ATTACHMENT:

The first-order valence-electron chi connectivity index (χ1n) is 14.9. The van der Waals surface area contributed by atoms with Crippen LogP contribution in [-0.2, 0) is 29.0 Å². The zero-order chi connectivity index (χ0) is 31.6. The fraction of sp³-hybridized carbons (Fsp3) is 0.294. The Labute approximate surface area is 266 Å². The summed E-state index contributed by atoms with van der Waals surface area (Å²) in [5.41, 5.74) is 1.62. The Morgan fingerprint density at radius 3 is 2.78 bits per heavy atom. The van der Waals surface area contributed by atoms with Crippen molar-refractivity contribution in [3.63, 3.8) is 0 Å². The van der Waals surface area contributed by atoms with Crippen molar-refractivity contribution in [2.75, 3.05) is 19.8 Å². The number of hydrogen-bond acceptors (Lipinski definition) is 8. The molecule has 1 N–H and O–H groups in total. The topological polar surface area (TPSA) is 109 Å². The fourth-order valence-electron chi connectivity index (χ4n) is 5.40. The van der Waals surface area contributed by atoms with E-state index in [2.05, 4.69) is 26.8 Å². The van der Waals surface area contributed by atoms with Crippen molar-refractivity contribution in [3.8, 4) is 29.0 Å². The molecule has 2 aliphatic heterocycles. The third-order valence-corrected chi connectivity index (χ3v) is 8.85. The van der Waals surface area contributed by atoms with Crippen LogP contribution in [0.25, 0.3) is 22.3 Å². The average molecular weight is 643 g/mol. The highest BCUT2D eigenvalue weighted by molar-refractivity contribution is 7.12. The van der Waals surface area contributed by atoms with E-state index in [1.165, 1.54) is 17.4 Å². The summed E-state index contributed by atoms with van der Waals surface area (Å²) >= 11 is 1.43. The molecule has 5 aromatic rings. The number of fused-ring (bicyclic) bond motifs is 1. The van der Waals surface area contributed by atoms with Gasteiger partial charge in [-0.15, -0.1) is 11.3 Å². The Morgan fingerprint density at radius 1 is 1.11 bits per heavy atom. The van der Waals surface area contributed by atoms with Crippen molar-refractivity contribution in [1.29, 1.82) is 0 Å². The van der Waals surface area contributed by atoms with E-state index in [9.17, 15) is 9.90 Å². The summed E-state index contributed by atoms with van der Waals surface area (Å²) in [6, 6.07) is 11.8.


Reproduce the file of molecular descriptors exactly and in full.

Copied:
The first-order valence-electron chi connectivity index (χ1n) is 14.9. The van der Waals surface area contributed by atoms with Crippen LogP contribution in [-0.2, 0) is 29.0 Å². The zero-order chi connectivity index (χ0) is 31.6. The fraction of sp³-hybridized carbons (Fsp3) is 0.294. The Labute approximate surface area is 266 Å². The summed E-state index contributed by atoms with van der Waals surface area (Å²) in [5.41, 5.74) is 1.62. The Morgan fingerprint density at radius 3 is 2.78 bits per heavy atom. The van der Waals surface area contributed by atoms with Crippen molar-refractivity contribution in [3.63, 3.8) is 0 Å². The van der Waals surface area contributed by atoms with Crippen molar-refractivity contribution in [2.75, 3.05) is 19.8 Å². The number of hydrogen-bond acceptors (Lipinski definition) is 8. The molecule has 1 N–H and O–H groups in total. The topological polar surface area (TPSA) is 109 Å². The fourth-order valence-electron chi connectivity index (χ4n) is 5.40. The van der Waals surface area contributed by atoms with E-state index in [2.05, 4.69) is 26.8 Å². The van der Waals surface area contributed by atoms with Crippen molar-refractivity contribution in [3.8, 4) is 29.0 Å². The molecule has 2 aliphatic heterocycles. The third-order valence-corrected chi connectivity index (χ3v) is 8.85. The van der Waals surface area contributed by atoms with Crippen LogP contribution in [0.25, 0.3) is 22.3 Å². The average molecular weight is 643 g/mol. The highest BCUT2D eigenvalue weighted by molar-refractivity contribution is 7.12. The van der Waals surface area contributed by atoms with E-state index in [1.165, 1.54) is 17.4 Å². The summed E-state index contributed by atoms with van der Waals surface area (Å²) >= 11 is 1.43. The molecule has 5 aromatic rings. The number of fused-ring (bicyclic) bond motifs is 1. The van der Waals surface area contributed by atoms with Gasteiger partial charge in [-0.15, -0.1) is 11.3 Å². The Morgan fingerprint density at radius 1 is 1.11 bits per heavy atom. The van der Waals surface area contributed by atoms with Crippen molar-refractivity contribution in [1.29, 1.82) is 0 Å². The van der Waals surface area contributed by atoms with E-state index in [9.17, 15) is 9.90 Å². The summed E-state index contributed by atoms with van der Waals surface area (Å²) in [6, 6.07) is 11.8.